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Trinidadian-born, British writer Monique Roffey has won the £30,000 Costa Book of the Year award for her magical realism novel The Mermaid of Black Conch: a Love Story, published in the UK by the Leeds-based independent Peepal Press.

Her win is a triumph not only for Roffey, who set up her own crowdfunding campaign to help PR for the book, but also for her publisher which specialises in international writing from the Caribbean, its diasporas and the UK, as well as Black British fiction, poetry and non-fiction.

Roffey’s novel is a love story based on a Taino [indigenous Caribbean] legend of a beautiful woman transformed into a mermaid.  The novel has elements of magical realism and a challenging style that pushes what is possible in prose.  It is set in the Seventies in St Constance, a tiny Caribbean village on the island of Black Conch at the start of the rainy season.  The publisher’s synopsis says: ‘A fisherman sings to himself in his pirogue [small wooden fishing vessel], waiting for a catch – but attracts a sea-dweller he doesn’t expect.  Aycayia, a beautiful young woman cursed by jealous wives to live as a mermaid, has been swimming the Caribbean Sea for centuries. And she is entranced by this man David and his song.

‘But her fascination is her undoing. She hears his boat’s engine again and follows it, and finds herself at the mercy of American tourists, landed on the island for the annual fishing competition. After a fearsome battle, she is pulled out of the sea and strung up on the dock as a trophy. It is David who rescues her, and gently wins her trust – as slowly, painfully, she starts to transform into a woman again. But transformations are not always permanent, and jealousy, like love, can have the force of a hurricane, and last much longer.’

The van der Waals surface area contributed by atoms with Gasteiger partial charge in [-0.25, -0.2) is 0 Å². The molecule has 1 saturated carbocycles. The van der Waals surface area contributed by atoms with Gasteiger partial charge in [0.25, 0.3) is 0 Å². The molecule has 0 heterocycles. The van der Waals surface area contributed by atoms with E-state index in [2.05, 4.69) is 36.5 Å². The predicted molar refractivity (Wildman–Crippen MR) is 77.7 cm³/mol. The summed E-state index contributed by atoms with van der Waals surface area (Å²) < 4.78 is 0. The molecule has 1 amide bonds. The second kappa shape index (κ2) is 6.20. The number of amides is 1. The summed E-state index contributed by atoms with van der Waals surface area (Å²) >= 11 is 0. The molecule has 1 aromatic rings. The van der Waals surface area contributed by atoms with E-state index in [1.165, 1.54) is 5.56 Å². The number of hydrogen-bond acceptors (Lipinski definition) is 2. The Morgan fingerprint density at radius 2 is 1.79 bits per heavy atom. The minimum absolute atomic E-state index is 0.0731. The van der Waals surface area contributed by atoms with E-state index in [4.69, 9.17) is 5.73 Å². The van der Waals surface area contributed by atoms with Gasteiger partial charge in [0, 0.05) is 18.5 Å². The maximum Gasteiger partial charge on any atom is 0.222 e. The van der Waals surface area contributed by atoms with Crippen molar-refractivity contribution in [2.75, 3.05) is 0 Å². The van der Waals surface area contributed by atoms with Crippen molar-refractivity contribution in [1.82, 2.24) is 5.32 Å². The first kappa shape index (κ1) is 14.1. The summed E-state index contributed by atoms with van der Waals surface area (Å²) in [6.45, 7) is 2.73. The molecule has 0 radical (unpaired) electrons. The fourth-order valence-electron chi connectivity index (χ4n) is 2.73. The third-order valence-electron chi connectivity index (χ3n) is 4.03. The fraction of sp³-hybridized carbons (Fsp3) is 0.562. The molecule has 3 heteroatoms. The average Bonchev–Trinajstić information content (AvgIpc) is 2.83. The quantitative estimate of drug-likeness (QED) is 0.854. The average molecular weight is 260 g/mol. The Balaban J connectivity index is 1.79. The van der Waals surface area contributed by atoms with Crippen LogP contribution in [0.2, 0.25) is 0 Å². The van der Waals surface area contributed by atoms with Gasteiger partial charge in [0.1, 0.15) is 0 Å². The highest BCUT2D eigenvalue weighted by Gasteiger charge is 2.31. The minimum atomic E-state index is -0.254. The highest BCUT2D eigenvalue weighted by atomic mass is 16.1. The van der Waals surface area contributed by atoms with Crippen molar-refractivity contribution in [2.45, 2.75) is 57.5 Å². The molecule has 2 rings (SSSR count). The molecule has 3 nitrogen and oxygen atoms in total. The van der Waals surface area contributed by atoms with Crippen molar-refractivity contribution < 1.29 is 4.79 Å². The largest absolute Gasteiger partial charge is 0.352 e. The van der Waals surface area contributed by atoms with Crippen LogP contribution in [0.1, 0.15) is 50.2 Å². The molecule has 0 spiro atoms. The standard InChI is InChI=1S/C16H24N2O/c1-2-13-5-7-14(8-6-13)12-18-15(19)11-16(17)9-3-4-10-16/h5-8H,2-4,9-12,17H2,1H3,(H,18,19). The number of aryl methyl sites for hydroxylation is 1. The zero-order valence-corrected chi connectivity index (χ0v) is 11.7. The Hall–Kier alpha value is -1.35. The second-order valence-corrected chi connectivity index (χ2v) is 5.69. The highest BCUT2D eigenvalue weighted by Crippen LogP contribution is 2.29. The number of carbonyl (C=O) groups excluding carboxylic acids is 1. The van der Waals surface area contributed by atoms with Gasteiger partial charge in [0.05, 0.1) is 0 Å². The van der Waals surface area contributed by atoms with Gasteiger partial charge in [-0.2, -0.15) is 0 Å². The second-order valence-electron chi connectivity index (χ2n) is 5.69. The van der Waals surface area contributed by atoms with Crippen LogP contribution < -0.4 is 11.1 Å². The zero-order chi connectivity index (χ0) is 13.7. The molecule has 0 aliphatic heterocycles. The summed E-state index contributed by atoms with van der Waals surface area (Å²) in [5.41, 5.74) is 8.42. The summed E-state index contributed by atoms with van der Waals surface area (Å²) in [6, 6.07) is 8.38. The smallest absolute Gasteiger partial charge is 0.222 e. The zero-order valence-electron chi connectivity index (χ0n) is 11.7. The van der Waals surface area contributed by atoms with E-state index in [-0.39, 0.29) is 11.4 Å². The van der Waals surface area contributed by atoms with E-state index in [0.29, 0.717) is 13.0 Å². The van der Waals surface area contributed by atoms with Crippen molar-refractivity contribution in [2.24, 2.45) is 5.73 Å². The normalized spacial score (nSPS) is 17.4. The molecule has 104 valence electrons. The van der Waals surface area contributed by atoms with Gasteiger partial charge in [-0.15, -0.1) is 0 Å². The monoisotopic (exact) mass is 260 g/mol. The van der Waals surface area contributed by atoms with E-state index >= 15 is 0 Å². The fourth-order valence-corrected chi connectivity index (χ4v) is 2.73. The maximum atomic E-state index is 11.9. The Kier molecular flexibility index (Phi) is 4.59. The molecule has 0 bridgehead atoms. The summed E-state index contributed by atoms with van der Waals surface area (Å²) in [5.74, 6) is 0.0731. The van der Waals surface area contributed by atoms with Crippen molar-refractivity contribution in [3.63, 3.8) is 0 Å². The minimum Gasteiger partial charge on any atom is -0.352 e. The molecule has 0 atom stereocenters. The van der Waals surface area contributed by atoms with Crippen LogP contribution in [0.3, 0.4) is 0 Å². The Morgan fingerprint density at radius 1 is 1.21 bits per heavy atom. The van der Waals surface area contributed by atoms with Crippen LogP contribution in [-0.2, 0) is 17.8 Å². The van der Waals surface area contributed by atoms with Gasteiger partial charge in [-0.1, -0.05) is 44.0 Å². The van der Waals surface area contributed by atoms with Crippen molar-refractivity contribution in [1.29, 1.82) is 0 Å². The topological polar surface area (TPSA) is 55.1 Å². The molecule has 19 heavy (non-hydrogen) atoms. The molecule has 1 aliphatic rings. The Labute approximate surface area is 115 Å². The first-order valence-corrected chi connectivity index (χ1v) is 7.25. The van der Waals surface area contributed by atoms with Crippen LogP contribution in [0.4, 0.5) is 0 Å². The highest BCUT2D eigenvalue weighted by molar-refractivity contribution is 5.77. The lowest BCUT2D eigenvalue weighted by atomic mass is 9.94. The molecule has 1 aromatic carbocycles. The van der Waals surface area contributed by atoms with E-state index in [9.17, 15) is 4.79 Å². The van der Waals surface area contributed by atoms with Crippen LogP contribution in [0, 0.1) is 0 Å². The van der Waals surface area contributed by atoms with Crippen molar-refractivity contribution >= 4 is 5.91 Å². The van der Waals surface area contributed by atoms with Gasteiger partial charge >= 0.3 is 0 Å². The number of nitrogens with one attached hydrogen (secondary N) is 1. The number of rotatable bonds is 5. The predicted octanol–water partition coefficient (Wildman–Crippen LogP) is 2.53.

Roffey is a and also a senior lecturer in creative writing at Manchester Metropolitan University.  Commenting on her win she said: “More than anything it’s a big boost for the book. For me it’s watching something very niche and complicated and in the margins make a big leap out there into a mainstream readership, which is like a miracle.”

She continued: “None of the big publishers wanted to publish it, none of the mainstream ones, because it’s not written in standard English and it experiments with form and it’s magical so maybe there were too many things that were too crazy about the book for the mainstream publishers. But Peepal Tree are the right people. Jeremy Poynting [who founded the publisher in 1986] is one of our greatest living Caribbean editors so he really understood the book and I was very happy to go with Peepal Tree.”

The publisher is rushing through a 20,000 reprint and the author will now surely enjoy international interest in her work.  Her previous novels are published by Simon & Schuster in the UK and she is agented by Isobel Dixon at Blake Friedmann in the London.